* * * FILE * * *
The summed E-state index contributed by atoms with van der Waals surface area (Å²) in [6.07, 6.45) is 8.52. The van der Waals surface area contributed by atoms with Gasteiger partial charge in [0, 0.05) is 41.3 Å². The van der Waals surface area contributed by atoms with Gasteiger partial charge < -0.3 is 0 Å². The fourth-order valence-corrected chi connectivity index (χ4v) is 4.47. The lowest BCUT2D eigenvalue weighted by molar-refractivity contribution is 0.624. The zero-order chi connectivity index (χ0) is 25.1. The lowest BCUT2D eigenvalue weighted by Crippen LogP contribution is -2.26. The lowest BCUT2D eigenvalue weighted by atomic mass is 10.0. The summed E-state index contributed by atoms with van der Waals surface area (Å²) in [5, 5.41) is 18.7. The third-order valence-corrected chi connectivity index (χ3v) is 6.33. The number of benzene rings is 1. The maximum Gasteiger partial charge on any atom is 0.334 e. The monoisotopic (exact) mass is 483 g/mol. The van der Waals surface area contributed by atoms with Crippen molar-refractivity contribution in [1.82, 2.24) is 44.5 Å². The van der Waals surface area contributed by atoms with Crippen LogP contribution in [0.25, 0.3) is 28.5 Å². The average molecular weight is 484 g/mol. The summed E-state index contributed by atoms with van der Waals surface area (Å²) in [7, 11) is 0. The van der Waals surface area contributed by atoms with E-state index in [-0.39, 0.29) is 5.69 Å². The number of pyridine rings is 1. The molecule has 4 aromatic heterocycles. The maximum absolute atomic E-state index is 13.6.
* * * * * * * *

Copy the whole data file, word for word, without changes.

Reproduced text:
The summed E-state index contributed by atoms with van der Waals surface area (Å²) in [6.07, 6.45) is 8.52. The van der Waals surface area contributed by atoms with Gasteiger partial charge in [0, 0.05) is 41.3 Å². The van der Waals surface area contributed by atoms with Gasteiger partial charge < -0.3 is 0 Å². The fourth-order valence-corrected chi connectivity index (χ4v) is 4.47. The lowest BCUT2D eigenvalue weighted by molar-refractivity contribution is 0.624. The zero-order chi connectivity index (χ0) is 25.1. The lowest BCUT2D eigenvalue weighted by Crippen LogP contribution is -2.26. The lowest BCUT2D eigenvalue weighted by atomic mass is 10.0. The summed E-state index contributed by atoms with van der Waals surface area (Å²) in [5, 5.41) is 18.7. The third-order valence-corrected chi connectivity index (χ3v) is 6.33. The number of benzene rings is 1. The maximum Gasteiger partial charge on any atom is 0.334 e. The monoisotopic (exact) mass is 483 g/mol. The van der Waals surface area contributed by atoms with Crippen molar-refractivity contribution in [1.82, 2.24) is 44.5 Å². The van der Waals surface area contributed by atoms with Crippen LogP contribution in [0.25, 0.3) is 28.5 Å². The average molecular weight is 484 g/mol. The summed E-state index contributed by atoms with van der Waals surface area (Å²) in [7, 11) is 0. The van der Waals surface area contributed by atoms with E-state index in [-0.39, 0.29) is 5.69 Å². The number of pyridine rings is 1. The molecule has 4 aromatic heterocycles. The maximum absolute atomic E-state index is 13.6.